Roadway Shallow Water Flow Modeling By Velocity Distribution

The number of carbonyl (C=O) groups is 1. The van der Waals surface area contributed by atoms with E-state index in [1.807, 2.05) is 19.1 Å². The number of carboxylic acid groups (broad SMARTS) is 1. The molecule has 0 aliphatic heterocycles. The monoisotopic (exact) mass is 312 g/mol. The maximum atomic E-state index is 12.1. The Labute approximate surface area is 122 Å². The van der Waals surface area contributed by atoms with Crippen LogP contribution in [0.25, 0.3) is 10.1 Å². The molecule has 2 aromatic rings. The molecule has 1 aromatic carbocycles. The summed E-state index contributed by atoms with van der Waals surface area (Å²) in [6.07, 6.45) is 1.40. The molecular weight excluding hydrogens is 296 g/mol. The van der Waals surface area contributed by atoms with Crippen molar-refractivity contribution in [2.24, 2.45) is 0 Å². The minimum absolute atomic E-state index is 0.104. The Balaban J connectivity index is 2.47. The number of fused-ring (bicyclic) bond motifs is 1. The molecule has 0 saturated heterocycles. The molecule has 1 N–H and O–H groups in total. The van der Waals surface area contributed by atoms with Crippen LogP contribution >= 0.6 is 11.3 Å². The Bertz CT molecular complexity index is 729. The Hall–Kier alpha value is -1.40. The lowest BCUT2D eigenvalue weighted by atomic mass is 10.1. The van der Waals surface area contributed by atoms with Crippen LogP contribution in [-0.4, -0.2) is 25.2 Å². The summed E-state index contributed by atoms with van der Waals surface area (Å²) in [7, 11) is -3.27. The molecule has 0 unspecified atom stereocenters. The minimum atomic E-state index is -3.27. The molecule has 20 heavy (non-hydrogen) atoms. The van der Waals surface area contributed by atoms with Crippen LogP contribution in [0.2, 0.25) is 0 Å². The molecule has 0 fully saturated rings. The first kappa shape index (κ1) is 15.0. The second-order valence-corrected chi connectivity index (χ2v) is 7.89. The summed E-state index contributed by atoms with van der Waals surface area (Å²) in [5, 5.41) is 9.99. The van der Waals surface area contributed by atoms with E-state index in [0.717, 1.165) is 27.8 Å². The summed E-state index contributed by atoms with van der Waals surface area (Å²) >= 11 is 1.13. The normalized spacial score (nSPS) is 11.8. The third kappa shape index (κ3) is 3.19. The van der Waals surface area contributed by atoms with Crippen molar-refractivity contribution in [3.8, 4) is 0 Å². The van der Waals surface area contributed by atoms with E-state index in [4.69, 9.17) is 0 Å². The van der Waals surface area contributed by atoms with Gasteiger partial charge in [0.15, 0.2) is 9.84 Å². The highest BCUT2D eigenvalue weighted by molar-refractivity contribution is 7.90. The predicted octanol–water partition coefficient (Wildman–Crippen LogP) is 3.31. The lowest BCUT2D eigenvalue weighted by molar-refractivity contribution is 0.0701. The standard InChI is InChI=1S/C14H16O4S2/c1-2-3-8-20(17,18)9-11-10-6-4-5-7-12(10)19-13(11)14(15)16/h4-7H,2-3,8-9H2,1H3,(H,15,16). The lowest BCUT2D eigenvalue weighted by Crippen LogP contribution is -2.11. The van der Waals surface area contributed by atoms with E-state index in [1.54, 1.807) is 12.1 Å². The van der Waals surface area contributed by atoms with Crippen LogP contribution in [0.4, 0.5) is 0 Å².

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Manning's equation is a widely used method for determining flow discharge in a channel with unconfined gravity flow. The roughness value, n-value, is a critical factor for Manning equation to obtain the accurate amount of flow. A precise estimation of Manning "n" is difficult to obtain and varies by investigator justification and experience. Flow on a roadway is a type of open channel flow normally determined by Manning's equation. To ensure reliability and highway safety, the hydraulic geometry dimensions such as spread, depth and discharge must be accurately estimated. A Texas Department of Transportation Manning n-value research project collected data on surface roughness and estimate n-value of four different types of roadway sections; asphalt, treatment, smooth (worn) concrete and TxDOT's standard concrete surface. This research used full scale roadway sections with the varied flows and longitudinal and transverse slopes. This study focused on the estimating n-values for the entire roadway flow width. A velocity distribution method is used as an alternative method to study the flow characteristic and estimate n-values of each roadway cross-section. The velocity distribution equations use basic geometry data from the TxDOT research. The data for the four types of roadways from TxDOT Manning n-value research were used as input for the velocity distribution modeling. The percent accuracy of model simulation is estimated from a comparison of result, discharge and n-value, between the velocity method result and the original TxDOT research data. The modeling utilizes theoretical survey, statistical-analysis, numerical-analysis and flow methods to simulate roadway flow. Statistical analysis such as normality, data cleaning, and outlier detection, were used to improve results. The results indicate velocity distribution equations are potentially a good method for estimating discharge and n-values for a roadway section. It shows comparable discharge volumes and average n-values to the original TxDOT laboratory result with an acceptable percent of error.